Beginners have questions — lots of them. And some of them are so basic they might be embarrassed to ask them if they were standing right in front of you. Guess what? That’s why they’re doing a web search!  So make sure you provide plenty of content that answers the “What is ___?” fundamental questions that are running through your beginning readers’ minds.

Intermediate, or “How Do I Do ___?

Your intermediate readers have gone beyond the basics. They’ve found answers to their “embarrassing” questions. Now they’re working to achieve mastery. They have a vision, they’re working toward it, and they’re looking to your content for help.  Intermediate readers are voracious consumers of “how-to” style content. They want tips, checklists, “ultimate guides,” and step-by-step tutorials. And when you deliver this kind of content to them, they’ll save it, revisit it, and share it with their friends because they found it useful.

Advanced, or “How Do I Get Better at ___?

Advanced readers have the basics down pat. They’ve also mastered intermediate-level questions and know how to do most activities and tasks associated with your topic.  When they get to this point, they morph into advanced readers. And they’re still looking to you and your content to guide them on their journeys. After all, you’re the authoritative voice who got them to this point, right? Your site is their preferred place to learn.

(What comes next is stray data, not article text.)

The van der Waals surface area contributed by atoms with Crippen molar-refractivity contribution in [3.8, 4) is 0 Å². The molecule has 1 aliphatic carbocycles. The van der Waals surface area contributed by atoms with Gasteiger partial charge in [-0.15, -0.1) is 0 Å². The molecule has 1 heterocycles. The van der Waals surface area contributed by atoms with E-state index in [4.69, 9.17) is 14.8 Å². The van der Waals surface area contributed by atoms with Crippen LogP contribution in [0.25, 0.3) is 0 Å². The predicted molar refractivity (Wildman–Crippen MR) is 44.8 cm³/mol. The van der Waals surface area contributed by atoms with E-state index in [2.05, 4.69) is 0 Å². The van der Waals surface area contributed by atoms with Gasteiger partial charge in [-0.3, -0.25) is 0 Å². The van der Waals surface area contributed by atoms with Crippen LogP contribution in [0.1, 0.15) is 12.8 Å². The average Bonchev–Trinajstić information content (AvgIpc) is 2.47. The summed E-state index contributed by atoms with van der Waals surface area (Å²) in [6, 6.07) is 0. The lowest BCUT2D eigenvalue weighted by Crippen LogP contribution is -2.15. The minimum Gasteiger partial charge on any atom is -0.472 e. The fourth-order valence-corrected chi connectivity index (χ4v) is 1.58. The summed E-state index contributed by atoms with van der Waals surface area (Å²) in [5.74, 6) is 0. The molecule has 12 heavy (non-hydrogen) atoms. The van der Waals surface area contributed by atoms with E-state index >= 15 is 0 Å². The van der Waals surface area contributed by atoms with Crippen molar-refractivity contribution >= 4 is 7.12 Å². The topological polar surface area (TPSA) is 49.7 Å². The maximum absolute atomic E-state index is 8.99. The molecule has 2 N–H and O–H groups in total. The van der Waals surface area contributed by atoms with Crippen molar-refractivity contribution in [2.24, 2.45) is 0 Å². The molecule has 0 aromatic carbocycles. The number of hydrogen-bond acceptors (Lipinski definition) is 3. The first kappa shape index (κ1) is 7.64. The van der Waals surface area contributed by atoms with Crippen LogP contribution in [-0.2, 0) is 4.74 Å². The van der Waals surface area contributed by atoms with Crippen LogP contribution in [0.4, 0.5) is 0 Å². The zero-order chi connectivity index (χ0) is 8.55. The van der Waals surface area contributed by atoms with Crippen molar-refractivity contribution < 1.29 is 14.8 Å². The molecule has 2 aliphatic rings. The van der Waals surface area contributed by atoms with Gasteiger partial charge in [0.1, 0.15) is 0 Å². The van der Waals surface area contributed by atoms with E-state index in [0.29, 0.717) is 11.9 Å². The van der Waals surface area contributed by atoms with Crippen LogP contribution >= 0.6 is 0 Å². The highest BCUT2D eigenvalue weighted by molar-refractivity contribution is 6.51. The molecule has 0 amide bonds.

Advanced readers want to improve their performance. They know how to do the basics. Now they want to get better, faster, and more efficient.

Write mostly for beginners. 

The beginner audience is massive, and reaching out to them will help you bring in a steady stream of prospects who will be forever grateful you were there for them when they were asking their newbie questions.

Notice objections and write answers to them. 

Anytime you make an offer, people will find all sorts of reasons not to buy. When you’re writing a sales page, for example, you’ll want to be sure you’re answering those objections and pro- viding reassurance in your copy.

Match Your Content to Your Customer’s Journey:

  • For beginner readers, answer What Is ___? Beginner content defines a topic and helps web searchers expand their understanding of the basics.